So I cut the rope with the bum’s knife, somehow. Unlike in LSL, I still had my money. I went back to the bar, and back to the pimp, who wouldn’t let me go back upstairs, but allowed me to turn on the TV this time. Channel-flipping through a bunch of dumb TV parodies eventually landed on an X-rated film “Deep Nostril” (ew), which distracted him and let me go upstairs. There I used the rope to secure myself to the hooker’s balcony and break into an apartment window, where I snatched some pills. Climbing down the fire escape dropped me into a smelly dumpster, where I found an apple core. No homeless Steve Jobs selling apples from a barrel in this version.
I also found that you can try to stab the pimp, but it doesn’t end well for you.
Back at the casino, I knew from LSL that I was supposed to give the pills to the voluptuous blonde at the hotel desk, but couldn’t find any ingame clues to this, so I just did it.
The unguarded elevator took me to the penthouse. There, I found a kitchen, with a cabinet I could reach by climbing a stool, containing a pitcher, which I filled with water from the sink. Upstairs was a closet with an inflatable doll, which I dutifully used to no obvious purpose. On the porch was a Jacuzzi and a ringing phone, the payoff of that brick joke from awhile back.
A girl named “Eve” (the only named character in the game!) allowed me into the Jacuzzi with her, but the game didn’t allow any interactions other than looking. I knew I had to give her an apple, and unsurprisingly, my apple core from the trash wasn’t good enough. Here, for the first and only time, I had to consult a guide.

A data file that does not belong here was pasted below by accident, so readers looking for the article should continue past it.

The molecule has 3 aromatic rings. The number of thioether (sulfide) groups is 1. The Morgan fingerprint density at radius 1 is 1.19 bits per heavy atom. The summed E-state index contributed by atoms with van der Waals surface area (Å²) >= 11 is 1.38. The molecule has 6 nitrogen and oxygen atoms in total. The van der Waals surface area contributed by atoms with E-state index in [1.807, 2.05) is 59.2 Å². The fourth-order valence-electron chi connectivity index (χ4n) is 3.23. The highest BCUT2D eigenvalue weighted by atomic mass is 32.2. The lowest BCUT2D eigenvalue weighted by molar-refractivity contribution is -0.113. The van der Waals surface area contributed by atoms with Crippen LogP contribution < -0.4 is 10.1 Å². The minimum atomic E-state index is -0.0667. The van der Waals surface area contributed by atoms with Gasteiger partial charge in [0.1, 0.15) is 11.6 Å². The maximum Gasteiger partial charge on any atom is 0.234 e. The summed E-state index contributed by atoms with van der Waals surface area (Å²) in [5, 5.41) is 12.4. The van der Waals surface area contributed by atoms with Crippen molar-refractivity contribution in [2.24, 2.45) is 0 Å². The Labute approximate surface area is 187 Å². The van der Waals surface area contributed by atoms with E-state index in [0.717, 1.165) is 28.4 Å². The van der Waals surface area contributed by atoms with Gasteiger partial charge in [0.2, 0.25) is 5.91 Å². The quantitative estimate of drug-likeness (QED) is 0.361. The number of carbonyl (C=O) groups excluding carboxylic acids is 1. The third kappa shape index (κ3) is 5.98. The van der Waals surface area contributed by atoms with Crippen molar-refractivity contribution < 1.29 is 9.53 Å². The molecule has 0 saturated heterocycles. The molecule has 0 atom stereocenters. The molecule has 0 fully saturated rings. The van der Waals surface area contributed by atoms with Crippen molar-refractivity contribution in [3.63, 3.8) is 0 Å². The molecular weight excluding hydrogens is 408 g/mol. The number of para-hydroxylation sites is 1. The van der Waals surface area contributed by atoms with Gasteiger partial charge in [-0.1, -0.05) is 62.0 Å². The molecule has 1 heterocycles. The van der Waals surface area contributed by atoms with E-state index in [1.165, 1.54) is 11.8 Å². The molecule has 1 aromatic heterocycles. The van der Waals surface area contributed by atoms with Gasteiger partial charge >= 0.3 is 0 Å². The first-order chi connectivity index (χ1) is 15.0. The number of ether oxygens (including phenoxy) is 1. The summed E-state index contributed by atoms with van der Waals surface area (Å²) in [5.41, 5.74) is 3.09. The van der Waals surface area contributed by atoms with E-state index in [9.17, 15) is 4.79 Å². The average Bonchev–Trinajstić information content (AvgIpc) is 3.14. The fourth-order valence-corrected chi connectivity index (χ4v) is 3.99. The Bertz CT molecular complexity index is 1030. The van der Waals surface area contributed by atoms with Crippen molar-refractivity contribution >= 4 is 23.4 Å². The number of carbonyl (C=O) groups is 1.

To get the apple, you have to go into the magic garden at the hotel, plant seeds from the apple core, then water them, and an apple tree sprouts.
So I went back to Eve, gave her the apple, and things got biblical.
And that’s the end of the game.
I guess I found this more tolerable than I expected – I’d say it’s about on par with the Scott Adams adventures. The two-word parser was mostly cooperative, the game design is fairer than the Sierra games of the time with few dead-ends or ways to die without warning, and apart from the endgame the puzzles are completely reasonable, if on the easy side. But the writing is uneven, the humor is weak, and even without comparisons to Leisure Suit Larry – something I’m not sure I can completely avoid on a subconscious level – it just feels like it comes up short of its own ambitions, whatever those are.
Before Leisure Suit Larry, Sierra’s Japan-localization partner StarCraft, Inc, who previously remade Mystery House with improved graphics, remade this game as Las Vegas. This version, taking advantage of Japanese computers’ higher-resolution displays, features some really good artwork. Mobygames has a gallery, but it isn’t exactly SFW:
To wrap things up, here’s a text dump of every use of the word “kinky” in the game:
A PASSERBY KILLS ME FOR WEARING MY KINKYRUBBER IN PUBLIC!
ENTERING THEM WOULD BE KINKY!!
THERE'S SOME KINKY GIRLS IN THIS TOWN!!
AND YOU NEVER KNOW WHEN YOU MAY NEED TO
USE THIS TO DEFEND YOURSELF!!!!!!!
THERE SHOWING THE KINKIEST X-RATED
MOVIES!!!!!!! THIS ONE'S TITLED
I THRUST INTO THE DOLL- KINKY....EH???
AH...THERE GOES A FEMALE GERMAN SHEPARD!
THAT GIVES ME AN IDEA!................
KINKY DOG!!!!!! CHEWED ME TO DEATH!!!
My trizbort map: